Hamilton, a British-born historian and naturalized American at the University of Massachusetts, Boston, is known for a well-regarded multivolume biography of Bernard Montgomery, the British field marshal during World War II, as well as more controversial books on Bill Clinton’s presidency and John F. Kennedy’s salacious personal life. He set out to write a single stand-alone book on Roosevelt, only to have it evolve into a decade-long project that required three titles to complete, with the goal, as he put it, “to set the record of this man’s contribution to the history of humanity straight.”
Hamilton’s disdain for Churchill will surprise no one who has read the first two installments. Unlike more sentimental accounts of the relationship between Roosevelt and Churchill, like Jon Meacham’s engaging best seller “Franklin and Winston,” Hamilton’s trilogy presents the American as more exasperated than enamored when it came to his London partner, leery of the prime minister’s latest schemes and intrigues and constantly maneuvering to keep the war heading in the right direction.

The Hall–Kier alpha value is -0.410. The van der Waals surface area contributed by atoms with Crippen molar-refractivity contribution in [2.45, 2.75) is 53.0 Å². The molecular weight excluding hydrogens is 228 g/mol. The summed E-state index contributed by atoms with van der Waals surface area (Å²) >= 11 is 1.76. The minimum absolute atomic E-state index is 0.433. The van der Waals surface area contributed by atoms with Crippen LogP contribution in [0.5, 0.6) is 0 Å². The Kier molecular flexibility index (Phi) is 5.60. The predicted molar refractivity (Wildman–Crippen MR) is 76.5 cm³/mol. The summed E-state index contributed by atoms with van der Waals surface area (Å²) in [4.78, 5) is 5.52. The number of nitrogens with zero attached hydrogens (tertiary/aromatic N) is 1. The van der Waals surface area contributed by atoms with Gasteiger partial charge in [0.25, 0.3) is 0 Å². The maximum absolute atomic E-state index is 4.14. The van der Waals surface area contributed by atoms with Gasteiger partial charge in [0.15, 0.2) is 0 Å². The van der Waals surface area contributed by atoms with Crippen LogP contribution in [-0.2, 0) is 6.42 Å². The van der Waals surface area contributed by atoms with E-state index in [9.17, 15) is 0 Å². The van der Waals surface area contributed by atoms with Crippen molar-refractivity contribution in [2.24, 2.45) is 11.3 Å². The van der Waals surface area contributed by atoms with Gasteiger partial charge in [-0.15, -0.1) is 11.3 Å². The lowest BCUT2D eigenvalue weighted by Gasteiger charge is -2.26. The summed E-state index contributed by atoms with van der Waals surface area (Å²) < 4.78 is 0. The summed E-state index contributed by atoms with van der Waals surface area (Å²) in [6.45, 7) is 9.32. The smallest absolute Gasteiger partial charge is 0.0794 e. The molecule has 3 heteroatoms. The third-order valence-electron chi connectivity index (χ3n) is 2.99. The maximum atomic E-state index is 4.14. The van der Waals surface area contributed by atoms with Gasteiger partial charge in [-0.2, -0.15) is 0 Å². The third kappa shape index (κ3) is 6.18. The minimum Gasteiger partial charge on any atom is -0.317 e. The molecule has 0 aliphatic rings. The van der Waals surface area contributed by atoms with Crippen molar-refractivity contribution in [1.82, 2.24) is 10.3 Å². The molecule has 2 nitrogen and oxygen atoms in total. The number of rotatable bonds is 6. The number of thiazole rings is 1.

In “War and Peace,” as in the first two books, Hamilton condemns “Winston’s erratic course,” his “sheer amateurishness,” his “new madness,” his “autocratic and often wild behavior” and his “homicidal meddling” in military matters. “Time and again,” he writes, “Churchill had been infamously wrong on strategy.” The wrongheaded Churchill obsessively continued pressing for military action in the Mediterranean and Balkans while resisting the cross-channel D-Day invasion that even the Nazis foresaw would decide the fate of the war. “Whitewashed by generations of subsequent historians, this was the great tragedy of the war in late 1943,” Hamilton writes.
In Hamilton’s view, his three volumes are a long-overdue correction to the mythmaking in Churchill’s own six-volume account of the war. After all, Churchill famously said, “History will be kind to me for I intend to write it.” Hamilton seems intent on rewriting it. “I deeply admired” Churchill, he informs readers, noting without elaboration that as a college student he “proudly stayed for a weekend at Chartwell, his home in Kent, before he died.” But, Hamilton adds, “I do not think it unfair to his memory, 65 years later, to correct the record regarding his version.”
Hamilton’s Roosevelt, by contrast, was an all-knowing demigod, at once judicious and cunning, so visionary that he devoted much of his energy in the final chapters of the war to what would follow. Roosevelt did not live to see the United Nations that was his brainchild but, Hamilton argues, fairly enough, that no one did more to create a global structure that might forestall a third world war.